Orlando played along, in the beginning. He joked around in White Sox commercials and went about his business, saying the right things and doing an above average job at the plate and in the field. Then the cracks began to appear.

Cabrera started arguing repeatedly with skipper Ozzie Guillen. He left the clubhouse early on multiple occasions to avoid the press. Orlando also called the press box on at least two occasions to have his errors overturned. He questioned the winning attitude of his team. The final straw came during the 2008 ALDS, when he kicked dirt at Rays pitcher Grant Balfour, during an at-bat. In the two years following his departure from Chicago, Cabrera has played for the Athletics, Twins and Reds.

Sunday, January 23, 2011

WSC Vintage: Floyd Speer

Card #32 - Floyd Speer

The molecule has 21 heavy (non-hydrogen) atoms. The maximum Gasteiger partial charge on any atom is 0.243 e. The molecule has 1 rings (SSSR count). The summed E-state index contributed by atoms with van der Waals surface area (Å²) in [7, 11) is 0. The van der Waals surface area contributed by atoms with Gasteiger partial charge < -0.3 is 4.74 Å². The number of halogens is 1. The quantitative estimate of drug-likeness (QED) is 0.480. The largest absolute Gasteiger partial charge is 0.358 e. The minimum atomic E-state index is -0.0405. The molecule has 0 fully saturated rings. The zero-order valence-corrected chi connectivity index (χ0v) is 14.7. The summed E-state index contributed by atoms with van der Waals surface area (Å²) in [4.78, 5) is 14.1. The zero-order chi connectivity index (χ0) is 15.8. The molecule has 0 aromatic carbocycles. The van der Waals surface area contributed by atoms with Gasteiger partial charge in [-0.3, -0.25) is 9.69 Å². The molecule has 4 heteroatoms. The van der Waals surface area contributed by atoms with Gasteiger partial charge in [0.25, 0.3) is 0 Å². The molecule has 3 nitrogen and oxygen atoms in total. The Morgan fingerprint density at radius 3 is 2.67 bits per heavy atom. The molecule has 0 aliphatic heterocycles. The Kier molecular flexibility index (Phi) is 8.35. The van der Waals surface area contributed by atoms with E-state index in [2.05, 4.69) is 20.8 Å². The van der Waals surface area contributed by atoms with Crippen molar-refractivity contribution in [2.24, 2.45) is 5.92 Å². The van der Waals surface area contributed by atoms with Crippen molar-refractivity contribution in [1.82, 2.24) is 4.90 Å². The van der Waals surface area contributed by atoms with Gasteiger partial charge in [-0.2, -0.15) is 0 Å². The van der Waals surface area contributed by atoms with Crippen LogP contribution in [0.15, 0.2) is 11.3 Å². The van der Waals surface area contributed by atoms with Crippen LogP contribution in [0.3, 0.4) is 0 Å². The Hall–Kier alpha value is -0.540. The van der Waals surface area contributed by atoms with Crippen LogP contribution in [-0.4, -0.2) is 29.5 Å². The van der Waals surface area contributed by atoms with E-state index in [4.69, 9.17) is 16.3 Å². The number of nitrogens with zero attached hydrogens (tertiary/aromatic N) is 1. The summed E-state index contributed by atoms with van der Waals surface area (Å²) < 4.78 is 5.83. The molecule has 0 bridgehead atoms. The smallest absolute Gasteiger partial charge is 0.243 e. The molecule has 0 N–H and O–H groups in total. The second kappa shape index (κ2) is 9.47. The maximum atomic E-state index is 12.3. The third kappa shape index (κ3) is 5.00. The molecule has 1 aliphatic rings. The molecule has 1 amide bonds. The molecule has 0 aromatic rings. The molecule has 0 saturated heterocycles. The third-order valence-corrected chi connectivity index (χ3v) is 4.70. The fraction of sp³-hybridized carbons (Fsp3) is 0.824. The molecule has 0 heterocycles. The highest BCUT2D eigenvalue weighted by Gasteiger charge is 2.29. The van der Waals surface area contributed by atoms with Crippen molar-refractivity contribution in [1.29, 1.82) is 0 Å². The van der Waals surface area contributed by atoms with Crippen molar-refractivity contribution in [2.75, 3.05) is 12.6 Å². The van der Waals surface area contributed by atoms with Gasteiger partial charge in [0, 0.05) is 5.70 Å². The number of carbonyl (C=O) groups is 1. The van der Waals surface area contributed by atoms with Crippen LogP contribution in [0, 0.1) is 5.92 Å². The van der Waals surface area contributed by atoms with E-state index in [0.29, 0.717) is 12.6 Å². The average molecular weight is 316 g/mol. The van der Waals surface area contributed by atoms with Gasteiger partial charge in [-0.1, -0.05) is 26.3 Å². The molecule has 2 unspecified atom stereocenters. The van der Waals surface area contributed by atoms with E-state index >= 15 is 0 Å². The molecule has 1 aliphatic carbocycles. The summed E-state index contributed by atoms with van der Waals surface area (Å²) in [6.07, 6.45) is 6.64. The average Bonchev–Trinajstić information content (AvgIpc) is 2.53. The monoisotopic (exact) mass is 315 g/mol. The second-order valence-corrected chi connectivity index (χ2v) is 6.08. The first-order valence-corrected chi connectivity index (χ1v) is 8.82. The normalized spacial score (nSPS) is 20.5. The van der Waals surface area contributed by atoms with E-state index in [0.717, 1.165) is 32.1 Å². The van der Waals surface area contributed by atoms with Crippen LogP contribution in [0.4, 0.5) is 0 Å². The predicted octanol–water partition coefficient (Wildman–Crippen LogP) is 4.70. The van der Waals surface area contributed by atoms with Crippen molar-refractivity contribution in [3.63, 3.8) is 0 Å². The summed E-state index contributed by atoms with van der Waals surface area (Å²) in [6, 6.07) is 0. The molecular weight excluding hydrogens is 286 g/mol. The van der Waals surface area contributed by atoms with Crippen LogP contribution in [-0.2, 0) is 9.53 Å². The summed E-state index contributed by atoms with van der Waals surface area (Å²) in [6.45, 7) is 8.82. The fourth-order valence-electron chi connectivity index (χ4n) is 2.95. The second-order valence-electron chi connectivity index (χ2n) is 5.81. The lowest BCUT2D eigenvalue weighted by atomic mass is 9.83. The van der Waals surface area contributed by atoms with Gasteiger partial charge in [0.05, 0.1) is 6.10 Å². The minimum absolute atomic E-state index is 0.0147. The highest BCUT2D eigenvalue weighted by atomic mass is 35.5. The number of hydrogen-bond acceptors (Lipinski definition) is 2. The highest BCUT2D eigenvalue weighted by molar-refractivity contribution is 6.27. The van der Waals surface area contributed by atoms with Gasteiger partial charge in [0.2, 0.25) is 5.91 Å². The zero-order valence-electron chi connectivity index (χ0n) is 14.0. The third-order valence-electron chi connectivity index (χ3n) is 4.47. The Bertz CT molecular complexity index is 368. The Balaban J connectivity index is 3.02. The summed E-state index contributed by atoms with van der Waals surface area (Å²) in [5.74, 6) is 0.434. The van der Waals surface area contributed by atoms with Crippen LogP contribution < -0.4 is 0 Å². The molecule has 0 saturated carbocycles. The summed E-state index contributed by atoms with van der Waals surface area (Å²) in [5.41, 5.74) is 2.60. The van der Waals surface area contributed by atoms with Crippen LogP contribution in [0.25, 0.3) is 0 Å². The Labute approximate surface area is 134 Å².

Floyd made his MLB debut on April 25, 1943, against the Browns, in St. Louis, at Sportsman's Park. He entered in the seventh inning and promptly gave up a hit and two walks before finishing the inning. Speer may have been in line to work the eighth, but the game was called after the seventh inning, with the White Sox behind 5 to 1.

He would have to wait for another opportunity to pitch in the big leagues until nearly a year later, on April 23, 1944, in St. Louis again, against the Browns, in the first game of a double header. This time, entering in the eighth, he fared much better, striking out one and throwing a 1-2-3 inning.

Once more fortune struck Speer, as he entered a game in the eighth on May 3, 1944, in Cleveland, against the Indians. In what would mark his final MLB appearance, he gave up two runs on four hits, facing six batters, but completing the inning. His minor league career was much more successful, lasting sixteen seasons, from 1938 until 1953, posting a record of 189 - 131, with a minor league career ERA of 3.84.

From The Victor Come The Spoils